Hallmark rolls out gay marriage cards

Most states don't recognize gay marriage — but now Hallmark does.

The nation's largest greeting card company added the same-sex wedding cards after California joined Massachusetts as the only U.S. states with legal gay marriage. A handful of other states have recognized same-sex civil unions.

The language inside the cards is neutral, with no mention of wedding or marriage, making them also suitable for a commitment ceremony. Hallmark says the move is a response to consumer demand, not any political pressure.

"It's our goal to be as relevant as possible to as many people as we can," Hallmark spokeswoman Sarah Gronberg Kolell said.

Hallmark started offering "coming out" cards last year. The company's largest competitor, American Greetings Corp., has no plans to enter the market, saying its current offerings are general enough to speak to a lot of different relationships.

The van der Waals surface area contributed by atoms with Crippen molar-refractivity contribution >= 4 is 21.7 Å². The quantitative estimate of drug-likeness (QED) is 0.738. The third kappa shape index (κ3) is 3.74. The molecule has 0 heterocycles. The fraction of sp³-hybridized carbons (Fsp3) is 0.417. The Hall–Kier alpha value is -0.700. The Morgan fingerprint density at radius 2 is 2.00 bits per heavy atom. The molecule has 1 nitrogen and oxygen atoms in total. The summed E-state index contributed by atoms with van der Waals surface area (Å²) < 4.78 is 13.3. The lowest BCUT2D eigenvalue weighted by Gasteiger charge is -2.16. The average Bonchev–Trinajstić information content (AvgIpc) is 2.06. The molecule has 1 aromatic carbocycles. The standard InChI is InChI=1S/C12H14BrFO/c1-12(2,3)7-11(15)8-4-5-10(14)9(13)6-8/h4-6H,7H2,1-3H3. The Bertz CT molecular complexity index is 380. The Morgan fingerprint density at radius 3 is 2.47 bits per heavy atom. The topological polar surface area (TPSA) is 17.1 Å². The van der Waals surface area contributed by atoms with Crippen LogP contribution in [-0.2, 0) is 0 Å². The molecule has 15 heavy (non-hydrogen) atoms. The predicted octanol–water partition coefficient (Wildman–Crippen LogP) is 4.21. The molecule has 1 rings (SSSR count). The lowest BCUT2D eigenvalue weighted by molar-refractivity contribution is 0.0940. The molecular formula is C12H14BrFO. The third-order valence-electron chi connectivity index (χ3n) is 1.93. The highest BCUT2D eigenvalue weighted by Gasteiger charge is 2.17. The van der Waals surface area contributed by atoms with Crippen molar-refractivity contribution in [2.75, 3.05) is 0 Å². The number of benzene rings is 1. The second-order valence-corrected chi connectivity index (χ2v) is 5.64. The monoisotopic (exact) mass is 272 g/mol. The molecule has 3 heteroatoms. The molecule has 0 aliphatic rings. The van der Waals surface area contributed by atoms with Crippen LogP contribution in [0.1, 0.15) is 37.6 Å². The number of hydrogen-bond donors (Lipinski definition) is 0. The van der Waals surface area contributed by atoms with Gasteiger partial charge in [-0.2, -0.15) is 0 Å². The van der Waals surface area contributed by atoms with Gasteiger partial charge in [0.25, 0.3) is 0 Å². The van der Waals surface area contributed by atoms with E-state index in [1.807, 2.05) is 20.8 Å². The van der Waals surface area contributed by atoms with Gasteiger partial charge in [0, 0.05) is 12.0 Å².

The Williams Institute at the UCLA School of Law estimates that more than 85,000 same-sex couples in the United States have entered into a legal relationship since 1997, when Hawaii started offering some legal benefits to same-sex partners.

It estimates nearly 120,000 more couples will marry in California during the next three years — and that means millions of potential dollars for all sorts of wedding-industry businesses.